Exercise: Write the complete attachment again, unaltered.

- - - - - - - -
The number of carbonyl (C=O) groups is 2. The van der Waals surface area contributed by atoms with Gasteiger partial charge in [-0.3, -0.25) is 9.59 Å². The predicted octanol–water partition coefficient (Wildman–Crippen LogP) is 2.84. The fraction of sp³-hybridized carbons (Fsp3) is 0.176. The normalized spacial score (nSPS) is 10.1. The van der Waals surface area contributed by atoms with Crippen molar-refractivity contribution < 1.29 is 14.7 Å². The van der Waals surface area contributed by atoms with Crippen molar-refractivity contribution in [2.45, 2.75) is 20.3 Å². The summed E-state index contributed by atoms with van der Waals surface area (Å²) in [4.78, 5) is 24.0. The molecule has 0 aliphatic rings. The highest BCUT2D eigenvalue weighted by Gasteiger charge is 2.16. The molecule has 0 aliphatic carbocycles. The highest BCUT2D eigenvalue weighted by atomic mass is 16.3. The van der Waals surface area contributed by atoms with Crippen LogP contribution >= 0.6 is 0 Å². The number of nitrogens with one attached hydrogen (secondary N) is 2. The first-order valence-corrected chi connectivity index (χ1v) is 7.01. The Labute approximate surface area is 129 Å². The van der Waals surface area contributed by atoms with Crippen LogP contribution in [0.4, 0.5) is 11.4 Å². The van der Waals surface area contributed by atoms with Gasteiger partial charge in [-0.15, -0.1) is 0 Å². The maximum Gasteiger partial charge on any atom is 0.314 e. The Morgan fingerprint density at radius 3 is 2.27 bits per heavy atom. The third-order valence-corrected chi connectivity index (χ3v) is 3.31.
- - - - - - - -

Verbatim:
The number of carbonyl (C=O) groups is 2. The van der Waals surface area contributed by atoms with Gasteiger partial charge in [-0.3, -0.25) is 9.59 Å². The predicted octanol–water partition coefficient (Wildman–Crippen LogP) is 2.84. The fraction of sp³-hybridized carbons (Fsp3) is 0.176. The normalized spacial score (nSPS) is 10.1. The van der Waals surface area contributed by atoms with Crippen molar-refractivity contribution < 1.29 is 14.7 Å². The van der Waals surface area contributed by atoms with Crippen molar-refractivity contribution in [2.45, 2.75) is 20.3 Å². The summed E-state index contributed by atoms with van der Waals surface area (Å²) in [4.78, 5) is 24.0. The molecule has 0 aliphatic rings. The highest BCUT2D eigenvalue weighted by Gasteiger charge is 2.16. The molecule has 0 aliphatic carbocycles. The highest BCUT2D eigenvalue weighted by atomic mass is 16.3. The van der Waals surface area contributed by atoms with Crippen LogP contribution >= 0.6 is 0 Å². The number of nitrogens with one attached hydrogen (secondary N) is 2. The first-order valence-corrected chi connectivity index (χ1v) is 7.01. The Labute approximate surface area is 129 Å². The van der Waals surface area contributed by atoms with Crippen LogP contribution in [0.4, 0.5) is 11.4 Å². The van der Waals surface area contributed by atoms with Gasteiger partial charge in [-0.15, -0.1) is 0 Å². The maximum Gasteiger partial charge on any atom is 0.314 e. The Morgan fingerprint density at radius 3 is 2.27 bits per heavy atom. The third-order valence-corrected chi connectivity index (χ3v) is 3.31.